letsgobobby wrote:Pe10 correctly signaled that large caps were a bad investment beginning in the mid 90 s. I didn't miss a darn thing but volatility while the buy and holder missed 7% annual gains in bonds. Ignoring the message pe10 was sending in 1995-96 cost an imvestor dearly.
Just because something is psychologically hard doesn't mean it doesn't work. If it is hard then few will do it meaning there may be an inefficiency to exploit.
The folks that got hurt are the ones that believed stocks were less risky and over committed to them. As in any period, greed is the problem, not failure to heed PE 10 signals—or any other timing mechanisms. A well-diversified, conservative portfolio (comprising 40% stocks and 60% Intermediate Treasuries) did just fine over a very long period, right through the 90s—and the two Bears that followed. Even something as boring as 40% TSM (Large Cap dominated) plus 60% IT Treasuries did fine— and coasted right through the '01-'02 Bear.
Here is how that simple mix did through the period you describe (and this assumes LC dominated equities—using just rebalancing):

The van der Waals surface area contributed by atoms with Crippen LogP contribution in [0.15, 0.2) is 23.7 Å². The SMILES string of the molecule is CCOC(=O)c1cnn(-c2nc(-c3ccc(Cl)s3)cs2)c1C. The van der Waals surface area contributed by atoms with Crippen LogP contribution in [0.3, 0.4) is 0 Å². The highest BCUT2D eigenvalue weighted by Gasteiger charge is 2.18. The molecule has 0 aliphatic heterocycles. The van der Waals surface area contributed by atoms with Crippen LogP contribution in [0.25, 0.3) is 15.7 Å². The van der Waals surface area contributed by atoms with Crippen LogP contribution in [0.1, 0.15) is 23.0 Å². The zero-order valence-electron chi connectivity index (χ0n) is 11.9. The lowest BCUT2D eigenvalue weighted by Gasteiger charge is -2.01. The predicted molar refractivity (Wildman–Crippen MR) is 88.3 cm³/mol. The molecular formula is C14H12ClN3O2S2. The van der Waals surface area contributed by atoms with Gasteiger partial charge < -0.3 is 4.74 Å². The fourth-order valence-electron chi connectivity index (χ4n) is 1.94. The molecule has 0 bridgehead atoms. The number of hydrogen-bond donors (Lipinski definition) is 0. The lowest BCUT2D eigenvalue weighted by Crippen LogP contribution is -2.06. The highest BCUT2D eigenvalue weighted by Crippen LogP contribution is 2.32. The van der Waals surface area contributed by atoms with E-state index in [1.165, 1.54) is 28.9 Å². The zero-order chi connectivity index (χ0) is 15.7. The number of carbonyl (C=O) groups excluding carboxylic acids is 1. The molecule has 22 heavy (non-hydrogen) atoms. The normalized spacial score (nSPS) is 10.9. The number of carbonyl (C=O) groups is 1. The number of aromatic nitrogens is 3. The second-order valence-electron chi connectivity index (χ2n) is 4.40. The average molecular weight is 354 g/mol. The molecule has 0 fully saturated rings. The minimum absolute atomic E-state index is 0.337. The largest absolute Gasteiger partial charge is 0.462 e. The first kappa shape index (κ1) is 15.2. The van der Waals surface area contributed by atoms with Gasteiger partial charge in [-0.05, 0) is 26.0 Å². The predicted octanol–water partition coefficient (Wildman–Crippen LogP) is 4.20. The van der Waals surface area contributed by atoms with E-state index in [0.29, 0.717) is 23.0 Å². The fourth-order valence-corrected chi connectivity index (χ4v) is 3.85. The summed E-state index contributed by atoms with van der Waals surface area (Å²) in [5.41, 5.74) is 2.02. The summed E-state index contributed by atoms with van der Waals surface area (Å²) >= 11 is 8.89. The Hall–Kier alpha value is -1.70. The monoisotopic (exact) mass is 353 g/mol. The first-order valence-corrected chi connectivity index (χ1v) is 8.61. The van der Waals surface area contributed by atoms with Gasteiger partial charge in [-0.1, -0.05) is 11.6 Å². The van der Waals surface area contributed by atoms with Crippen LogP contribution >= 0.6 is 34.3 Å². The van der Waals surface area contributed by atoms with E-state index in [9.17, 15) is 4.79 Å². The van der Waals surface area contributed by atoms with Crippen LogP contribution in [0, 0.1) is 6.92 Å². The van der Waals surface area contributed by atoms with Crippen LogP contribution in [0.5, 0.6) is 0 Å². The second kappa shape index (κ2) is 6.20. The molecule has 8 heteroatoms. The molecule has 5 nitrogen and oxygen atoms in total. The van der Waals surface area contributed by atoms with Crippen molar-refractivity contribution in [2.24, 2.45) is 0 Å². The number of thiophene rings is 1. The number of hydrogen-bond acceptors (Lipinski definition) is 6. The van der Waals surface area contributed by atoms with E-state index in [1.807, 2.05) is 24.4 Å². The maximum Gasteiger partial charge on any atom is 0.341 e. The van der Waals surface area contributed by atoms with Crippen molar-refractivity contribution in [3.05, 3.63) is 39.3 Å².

Making something harder than it needs to be doesn't make it easier for anyone—especially those who believe they can spot and exploit inefficiencies. Even Shiller has been wishy-washy when asked in interviews about how he was investing at around the March lows—he said he was waiting for the PE to go even lower (like PE 10). Then, 2 years later, he said he was adding money back then. Sure.
Added: The period that continued through the "lost decade" was also fine for the above buy and hold strategy, even one that used TSM as the equities.
Sensible buy-and-hold portfolios that included some amounts of international, or slice/dice, did even better. All one needed was a reasonable plan and rebalancing for a successful, long ride. While a 60/40 portfolio had a bumpier ride, it also had a good run if held for the entire period.